Dyneins are tiny motors that walk along roadways called microtubules inside living cells. In yeast, they play a fundamental role in cell division-they pull the nuclear material in an oscillatory back-and-forth movement, tugging on the microtubules arising from it — a process critical for chromosome recombination. To do this, dynein needs to be tethered to the cell membrane via an anchor protein called Mcp5.
Researchers from the Indian Institute of Science (IISc) have now uncovered another key link in this chain- a lipid called PI(4,5)P2 that helps bind the anchor protein to the membrane. They also found that removing another type of motor protein called myosin‑I from the membrane affects dynein activity.
“When you deplete PI(4,5)P2 or delete myosin‑I, the effect is similar to when there is no anchor protein at all. Then dynein cannot stably attach to the membrane, pull on the microtubule, and the nucleus remains still,” says senior author Vaishnavi Ananthanarayanan, INSPIRE Faculty Fellow at the Centre for BioSystems Science and Engineering, IISc. Such cells either die or produce daughter cells with fewer spores.
Both myosin and dynein split ATP to power cell processes, but differ in shape, function and the pathways they traverse. “You don’t see many instances where one class of motor protein (myosin) actually modulates another class of motor protein (dynein),” says Ananthanarayanan.
The study, published in the Proceedings of the National Academy of Sciences, was carried out in a yeast variety called fission yeast.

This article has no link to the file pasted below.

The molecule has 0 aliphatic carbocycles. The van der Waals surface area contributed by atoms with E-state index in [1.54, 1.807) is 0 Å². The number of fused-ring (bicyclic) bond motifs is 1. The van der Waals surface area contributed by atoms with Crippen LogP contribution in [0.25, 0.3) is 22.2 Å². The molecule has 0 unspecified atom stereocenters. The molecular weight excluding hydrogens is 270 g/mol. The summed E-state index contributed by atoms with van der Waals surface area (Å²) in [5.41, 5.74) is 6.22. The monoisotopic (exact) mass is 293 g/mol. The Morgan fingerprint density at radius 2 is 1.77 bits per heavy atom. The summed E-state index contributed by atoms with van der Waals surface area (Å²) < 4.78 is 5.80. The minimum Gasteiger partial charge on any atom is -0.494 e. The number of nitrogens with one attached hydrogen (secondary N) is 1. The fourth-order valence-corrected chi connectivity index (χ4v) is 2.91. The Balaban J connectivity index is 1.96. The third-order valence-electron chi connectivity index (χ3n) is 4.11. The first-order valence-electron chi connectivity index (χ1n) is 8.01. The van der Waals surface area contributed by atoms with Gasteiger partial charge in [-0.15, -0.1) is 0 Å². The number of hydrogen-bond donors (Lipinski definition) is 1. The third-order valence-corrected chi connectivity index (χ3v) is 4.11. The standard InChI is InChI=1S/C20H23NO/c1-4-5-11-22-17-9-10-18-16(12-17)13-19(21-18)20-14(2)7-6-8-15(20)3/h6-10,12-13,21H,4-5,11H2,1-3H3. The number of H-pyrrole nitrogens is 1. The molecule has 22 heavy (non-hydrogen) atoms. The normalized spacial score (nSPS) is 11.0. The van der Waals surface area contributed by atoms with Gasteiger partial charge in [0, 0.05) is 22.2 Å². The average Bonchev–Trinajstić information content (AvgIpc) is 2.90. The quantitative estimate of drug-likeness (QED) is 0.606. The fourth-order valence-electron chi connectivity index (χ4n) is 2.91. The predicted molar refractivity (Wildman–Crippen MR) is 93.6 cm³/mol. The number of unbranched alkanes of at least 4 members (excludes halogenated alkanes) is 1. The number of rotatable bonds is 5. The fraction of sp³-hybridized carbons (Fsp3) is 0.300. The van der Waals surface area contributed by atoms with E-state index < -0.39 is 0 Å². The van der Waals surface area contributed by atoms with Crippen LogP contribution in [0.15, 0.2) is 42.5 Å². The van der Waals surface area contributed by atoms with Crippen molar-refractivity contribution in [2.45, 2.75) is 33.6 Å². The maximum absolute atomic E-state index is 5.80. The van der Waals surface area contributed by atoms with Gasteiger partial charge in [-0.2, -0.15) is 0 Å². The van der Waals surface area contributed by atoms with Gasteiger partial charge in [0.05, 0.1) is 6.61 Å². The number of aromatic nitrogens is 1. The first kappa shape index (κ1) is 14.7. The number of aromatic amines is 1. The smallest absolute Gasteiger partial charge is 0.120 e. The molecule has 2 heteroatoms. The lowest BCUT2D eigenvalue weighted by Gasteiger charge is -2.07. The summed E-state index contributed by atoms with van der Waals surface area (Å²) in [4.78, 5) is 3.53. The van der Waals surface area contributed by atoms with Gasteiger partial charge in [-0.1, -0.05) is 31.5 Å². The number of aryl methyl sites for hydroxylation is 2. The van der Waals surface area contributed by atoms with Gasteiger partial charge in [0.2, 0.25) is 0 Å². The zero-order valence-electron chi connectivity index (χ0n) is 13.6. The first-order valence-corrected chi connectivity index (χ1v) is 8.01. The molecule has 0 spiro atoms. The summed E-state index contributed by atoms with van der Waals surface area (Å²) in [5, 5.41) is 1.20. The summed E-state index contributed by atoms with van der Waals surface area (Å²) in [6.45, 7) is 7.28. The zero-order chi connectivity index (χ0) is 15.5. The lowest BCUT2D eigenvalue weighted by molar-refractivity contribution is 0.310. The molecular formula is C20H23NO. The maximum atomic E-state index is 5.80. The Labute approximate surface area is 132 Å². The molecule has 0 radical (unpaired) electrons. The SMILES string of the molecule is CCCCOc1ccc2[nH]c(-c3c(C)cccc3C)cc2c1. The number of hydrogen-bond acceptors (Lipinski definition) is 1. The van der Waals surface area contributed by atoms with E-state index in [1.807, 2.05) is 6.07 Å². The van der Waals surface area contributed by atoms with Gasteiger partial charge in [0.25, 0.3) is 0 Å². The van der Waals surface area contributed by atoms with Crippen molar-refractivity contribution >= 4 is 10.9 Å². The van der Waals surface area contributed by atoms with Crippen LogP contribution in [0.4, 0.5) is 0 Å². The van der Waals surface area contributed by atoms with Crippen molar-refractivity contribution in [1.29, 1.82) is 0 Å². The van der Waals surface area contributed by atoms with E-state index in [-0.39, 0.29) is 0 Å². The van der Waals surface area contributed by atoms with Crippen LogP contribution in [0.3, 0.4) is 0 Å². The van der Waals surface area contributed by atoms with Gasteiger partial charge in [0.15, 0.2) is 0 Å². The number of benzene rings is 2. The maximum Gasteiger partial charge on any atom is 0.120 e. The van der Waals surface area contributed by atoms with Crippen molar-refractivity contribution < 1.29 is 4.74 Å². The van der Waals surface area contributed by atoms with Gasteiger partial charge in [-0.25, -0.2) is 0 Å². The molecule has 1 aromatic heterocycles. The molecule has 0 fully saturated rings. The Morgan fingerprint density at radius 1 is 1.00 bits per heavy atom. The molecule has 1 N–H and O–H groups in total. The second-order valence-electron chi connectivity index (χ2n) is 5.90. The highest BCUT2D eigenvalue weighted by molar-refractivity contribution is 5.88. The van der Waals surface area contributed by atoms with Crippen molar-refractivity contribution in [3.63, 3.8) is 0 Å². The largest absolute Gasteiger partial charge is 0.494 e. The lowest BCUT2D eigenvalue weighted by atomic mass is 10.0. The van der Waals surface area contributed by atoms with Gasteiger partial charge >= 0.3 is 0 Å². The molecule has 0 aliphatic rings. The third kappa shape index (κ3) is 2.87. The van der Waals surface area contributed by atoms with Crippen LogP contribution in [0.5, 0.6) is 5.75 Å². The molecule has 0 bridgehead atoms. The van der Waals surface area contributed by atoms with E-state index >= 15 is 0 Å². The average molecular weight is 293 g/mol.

Using a combination of genetics, microscopy and imaging, the researchers looked at how dynein organises itself and noticed that an equal number of dynein and anchor proteins cluster and connect at the membrane. “We then set out to find out how the anchor itself binds to the membrane because this is an important link for dynein activity,” says Ananthanarayanan. Building on previous research, they showed that a lipid called PI(4,5)P2 tethers the anchor protein to the membrane. PI(4,5)P2 was found to concentrate in sterol-rich areas of the membrane.
Ananthanarayanan then came across a paper suggesting that myosin‑I was responsible for maintaining similar sterol-rich regions in fission yeast. She and her team decided to test if removing myosin‑I had any effect on PI(4,5)P2 organisation and therefore on the cascade of events in the dynein pathway.
Interestingly, it did. Removing myosin‑I hampered PI(4,5)P2 clustering, which in turn affected anchor protein binding and dynein activity.
Figuring out dynein dynamics is important for understanding how cells divide both under normal circumstances and when division goes rogue, such as, in cancer, suggests Ananthanarayanan.
“The study also has implications for several other intracellular processes,” says Roop Mallik, Associate Professor, Department of Biological Sciences, Tata Institute of Fundamental Research, who was not involved with the research. In a developing brain, for example, nuclei of neurons must migrate over long distances. Mutations in a dynein-associated protein called Lis1 impair this motion and lead to a rare brain disorder called lissencephaly where the brain does not develop folds. “The migration of nuclei are again driven by dynein, with some similarity to nuclear oscillations in yeast,” he says.
Dyneins also ferry a wide variety of cargo inside mammalian cells. “By understanding one aspect of dynein function, we can speculate about what it does in other situations as well,” he says.
Ananthanarayanan’s lab is now looking at understanding how dynein juggles its roles in cargo transport and cell division, and what cues determine its activation inside cells.